If you’re looking for a career with a casual-dining restaurant chain, filling out a Ruby Tuesday application is one possibility you shouldn’t overlook.
Forty years ago, in 1972, a man named Sandy Beall received a $10,000 endowment for the purpose of opening a restaurant. Four of his frat brothers from University of Tennessee added their investments, totaling another $10,000, and the restaurant was launched in a location adjacent to the Knoxville campus of their alma mater. The name Ruby Tuesday, taken from a Rolling Stones song which was tremendously popular at the time, was suggested by one of the four anonymous frat brothers.
Ruby Tuesday grew steadily over the next ten years, adding a new store every nine months or so, for a total of sixteen by 1982, when Beall sold the chain to Morrison Restaurants for $15 million in cash and stock. Which is not a bad return on a $20K investment, even allowing for the massive inflation of the mid-to-late 1970’s.
Over the last 30 years Ruby Tuesday Inc., (the name was changed from Morrison Restuarants Inc. in 1996), has experimented with many other ideas, including a barbecue chain called Jim N Nick’s, and a wannabe-Rubio’s called Lime Fresh Mexican Grill, but never stopped expanding their core business.
Today Ruby Tuesday has 750 company-owned restaurants, 43 franchise locations within the USA, and 53 more franchisees in the international market. They have roughly 40,000 employees, and an entirely respectable annual revenue of 1.2 Billion US dollars.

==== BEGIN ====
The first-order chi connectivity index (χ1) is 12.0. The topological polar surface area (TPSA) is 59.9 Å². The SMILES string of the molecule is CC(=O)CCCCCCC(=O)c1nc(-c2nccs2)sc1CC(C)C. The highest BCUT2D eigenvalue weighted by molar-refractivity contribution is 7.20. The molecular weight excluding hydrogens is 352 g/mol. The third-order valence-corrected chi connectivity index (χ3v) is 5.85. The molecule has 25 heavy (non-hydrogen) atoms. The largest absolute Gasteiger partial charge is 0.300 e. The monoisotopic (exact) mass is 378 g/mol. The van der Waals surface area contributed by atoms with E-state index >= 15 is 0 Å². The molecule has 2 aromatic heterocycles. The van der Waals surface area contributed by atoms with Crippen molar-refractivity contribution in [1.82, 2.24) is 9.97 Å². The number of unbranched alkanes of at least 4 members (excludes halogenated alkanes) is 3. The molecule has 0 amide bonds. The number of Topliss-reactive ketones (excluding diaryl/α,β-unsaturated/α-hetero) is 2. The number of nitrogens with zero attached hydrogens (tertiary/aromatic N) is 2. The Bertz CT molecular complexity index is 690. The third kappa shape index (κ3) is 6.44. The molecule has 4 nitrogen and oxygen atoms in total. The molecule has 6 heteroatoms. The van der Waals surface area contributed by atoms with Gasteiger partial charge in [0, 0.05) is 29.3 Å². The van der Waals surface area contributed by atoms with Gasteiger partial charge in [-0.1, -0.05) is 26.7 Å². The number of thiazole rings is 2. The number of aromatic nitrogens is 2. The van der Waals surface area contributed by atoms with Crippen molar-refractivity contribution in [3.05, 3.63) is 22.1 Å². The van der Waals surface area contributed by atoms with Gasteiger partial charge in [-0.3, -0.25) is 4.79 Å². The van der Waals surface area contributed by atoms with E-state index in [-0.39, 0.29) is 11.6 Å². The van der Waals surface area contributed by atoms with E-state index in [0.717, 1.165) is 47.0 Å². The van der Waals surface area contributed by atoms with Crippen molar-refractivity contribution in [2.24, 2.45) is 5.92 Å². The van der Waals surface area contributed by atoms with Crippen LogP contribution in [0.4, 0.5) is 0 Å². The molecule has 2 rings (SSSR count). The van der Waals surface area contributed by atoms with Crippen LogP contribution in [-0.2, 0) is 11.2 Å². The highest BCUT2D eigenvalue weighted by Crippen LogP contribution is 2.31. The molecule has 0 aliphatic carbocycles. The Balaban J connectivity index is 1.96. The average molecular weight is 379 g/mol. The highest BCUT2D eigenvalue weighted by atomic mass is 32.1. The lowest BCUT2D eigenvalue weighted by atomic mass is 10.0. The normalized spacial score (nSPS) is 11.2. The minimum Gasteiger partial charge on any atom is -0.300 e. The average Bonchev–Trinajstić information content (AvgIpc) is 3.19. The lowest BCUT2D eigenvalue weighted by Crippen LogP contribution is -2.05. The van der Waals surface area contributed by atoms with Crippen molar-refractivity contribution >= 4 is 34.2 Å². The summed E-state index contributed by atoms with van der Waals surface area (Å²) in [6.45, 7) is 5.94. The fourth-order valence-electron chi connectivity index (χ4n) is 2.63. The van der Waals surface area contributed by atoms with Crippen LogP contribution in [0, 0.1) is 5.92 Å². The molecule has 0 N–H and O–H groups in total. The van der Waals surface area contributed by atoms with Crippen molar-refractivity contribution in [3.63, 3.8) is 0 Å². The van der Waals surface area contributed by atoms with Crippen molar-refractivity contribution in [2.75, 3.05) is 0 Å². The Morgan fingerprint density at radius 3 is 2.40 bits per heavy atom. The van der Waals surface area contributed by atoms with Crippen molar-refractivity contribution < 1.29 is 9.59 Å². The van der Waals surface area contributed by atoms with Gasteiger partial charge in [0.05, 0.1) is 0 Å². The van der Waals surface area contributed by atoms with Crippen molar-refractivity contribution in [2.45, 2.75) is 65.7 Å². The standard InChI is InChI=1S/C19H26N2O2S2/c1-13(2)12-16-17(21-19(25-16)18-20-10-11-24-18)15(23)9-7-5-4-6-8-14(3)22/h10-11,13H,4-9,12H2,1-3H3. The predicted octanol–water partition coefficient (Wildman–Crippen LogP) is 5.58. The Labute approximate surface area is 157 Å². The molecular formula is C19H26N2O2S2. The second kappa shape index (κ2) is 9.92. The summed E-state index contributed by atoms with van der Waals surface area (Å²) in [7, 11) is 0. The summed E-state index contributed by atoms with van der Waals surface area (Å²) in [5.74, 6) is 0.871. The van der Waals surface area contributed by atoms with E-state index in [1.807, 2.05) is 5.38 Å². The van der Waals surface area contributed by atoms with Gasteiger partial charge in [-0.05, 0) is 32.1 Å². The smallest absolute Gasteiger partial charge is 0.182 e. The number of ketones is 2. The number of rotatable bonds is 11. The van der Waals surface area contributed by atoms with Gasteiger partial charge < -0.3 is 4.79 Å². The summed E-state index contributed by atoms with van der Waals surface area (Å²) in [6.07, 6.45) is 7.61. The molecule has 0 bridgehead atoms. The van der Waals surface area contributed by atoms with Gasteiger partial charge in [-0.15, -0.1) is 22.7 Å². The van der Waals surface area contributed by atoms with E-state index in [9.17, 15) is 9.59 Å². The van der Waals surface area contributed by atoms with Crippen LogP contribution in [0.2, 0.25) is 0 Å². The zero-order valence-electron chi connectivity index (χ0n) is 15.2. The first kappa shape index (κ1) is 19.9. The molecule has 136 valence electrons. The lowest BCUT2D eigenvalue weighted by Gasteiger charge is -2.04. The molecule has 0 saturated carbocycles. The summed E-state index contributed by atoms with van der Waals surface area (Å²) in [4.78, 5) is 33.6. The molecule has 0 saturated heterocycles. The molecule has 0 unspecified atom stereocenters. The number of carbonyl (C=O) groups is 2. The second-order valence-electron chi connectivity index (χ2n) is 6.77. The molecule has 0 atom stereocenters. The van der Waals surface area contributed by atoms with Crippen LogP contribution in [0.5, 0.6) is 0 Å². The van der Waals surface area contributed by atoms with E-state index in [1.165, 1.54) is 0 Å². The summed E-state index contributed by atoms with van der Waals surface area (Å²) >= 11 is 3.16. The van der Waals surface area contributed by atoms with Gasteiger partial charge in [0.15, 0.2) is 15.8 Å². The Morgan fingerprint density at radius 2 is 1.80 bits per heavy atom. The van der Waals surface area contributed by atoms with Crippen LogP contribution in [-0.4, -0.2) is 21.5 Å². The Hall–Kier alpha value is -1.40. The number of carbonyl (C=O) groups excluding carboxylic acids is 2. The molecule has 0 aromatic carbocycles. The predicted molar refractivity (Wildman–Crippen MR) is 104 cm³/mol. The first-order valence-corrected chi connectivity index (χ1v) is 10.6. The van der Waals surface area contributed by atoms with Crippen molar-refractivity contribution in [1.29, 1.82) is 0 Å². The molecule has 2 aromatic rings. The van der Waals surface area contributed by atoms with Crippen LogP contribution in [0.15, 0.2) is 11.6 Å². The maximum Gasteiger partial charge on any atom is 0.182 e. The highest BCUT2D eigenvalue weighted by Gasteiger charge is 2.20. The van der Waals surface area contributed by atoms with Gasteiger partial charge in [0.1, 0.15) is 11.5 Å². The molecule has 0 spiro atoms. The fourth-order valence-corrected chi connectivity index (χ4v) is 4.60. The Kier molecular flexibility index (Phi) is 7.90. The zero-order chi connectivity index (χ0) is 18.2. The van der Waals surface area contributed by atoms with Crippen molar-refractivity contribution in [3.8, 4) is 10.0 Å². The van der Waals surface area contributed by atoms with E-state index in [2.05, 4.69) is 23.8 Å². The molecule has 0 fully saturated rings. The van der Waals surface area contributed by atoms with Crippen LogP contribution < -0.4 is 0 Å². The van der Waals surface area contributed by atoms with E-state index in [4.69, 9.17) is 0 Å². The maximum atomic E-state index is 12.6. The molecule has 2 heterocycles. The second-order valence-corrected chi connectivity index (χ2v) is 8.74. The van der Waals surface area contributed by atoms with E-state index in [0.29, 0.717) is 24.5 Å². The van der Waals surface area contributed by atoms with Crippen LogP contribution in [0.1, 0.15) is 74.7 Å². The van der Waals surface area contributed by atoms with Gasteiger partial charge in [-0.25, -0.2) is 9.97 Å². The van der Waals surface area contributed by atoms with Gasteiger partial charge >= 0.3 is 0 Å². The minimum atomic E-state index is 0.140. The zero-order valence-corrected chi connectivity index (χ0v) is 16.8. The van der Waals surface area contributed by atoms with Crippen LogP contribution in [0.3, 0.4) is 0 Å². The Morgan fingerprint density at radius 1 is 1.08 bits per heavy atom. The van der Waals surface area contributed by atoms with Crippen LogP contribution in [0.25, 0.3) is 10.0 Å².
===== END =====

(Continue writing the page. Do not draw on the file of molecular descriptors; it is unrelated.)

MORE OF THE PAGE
Ruby Tuesday Jobs
Server – You guide the guests through the beverage, food, and promotional menus, you write their order down and repeat it back to verify. You enter the guests’ order at the terminal, you deliver the food from the kitchen, you offer desert, you present an accurate check and make change.
Host – You greet the guests, seat them or add them to the waiting list, present them with menus and promotional materials, make suggestions, be sure they have napkins and silverware, fetch crayons and kid menus for children, refill drinks and bus tables as needed.
Busser – You remove the dirty dishes, you wipe and sanitize the tables and booths, you keep the floor around the tables clean, you assist waiters with drink refills and other guest requests as needed, and when in the area as guests are departing, you invite them to return.
Food Expo – You manage all re-cooks and special order requests, you act as interface between servers are cooks, so there is a single point of contact. You group the dishes coming out of the kitchen by ticket, you use food runners to deliver food to the tables if the server is delayed, and you perform a basic quality control function, checking all orders as they emerge from the kitchen to see that they match the ticket.
Garden Bar Attendant – You set up, maintain, and take down the Salad Bar. You wash, clean, peel and prep vegetables, you measure and assemble cooked items and other ingredients per recipe, you clean and organize and maintain the walk-in frig, the prep area and the dry storage areas. You make salads for any guests who are unable to access the salad bar for whatever reason.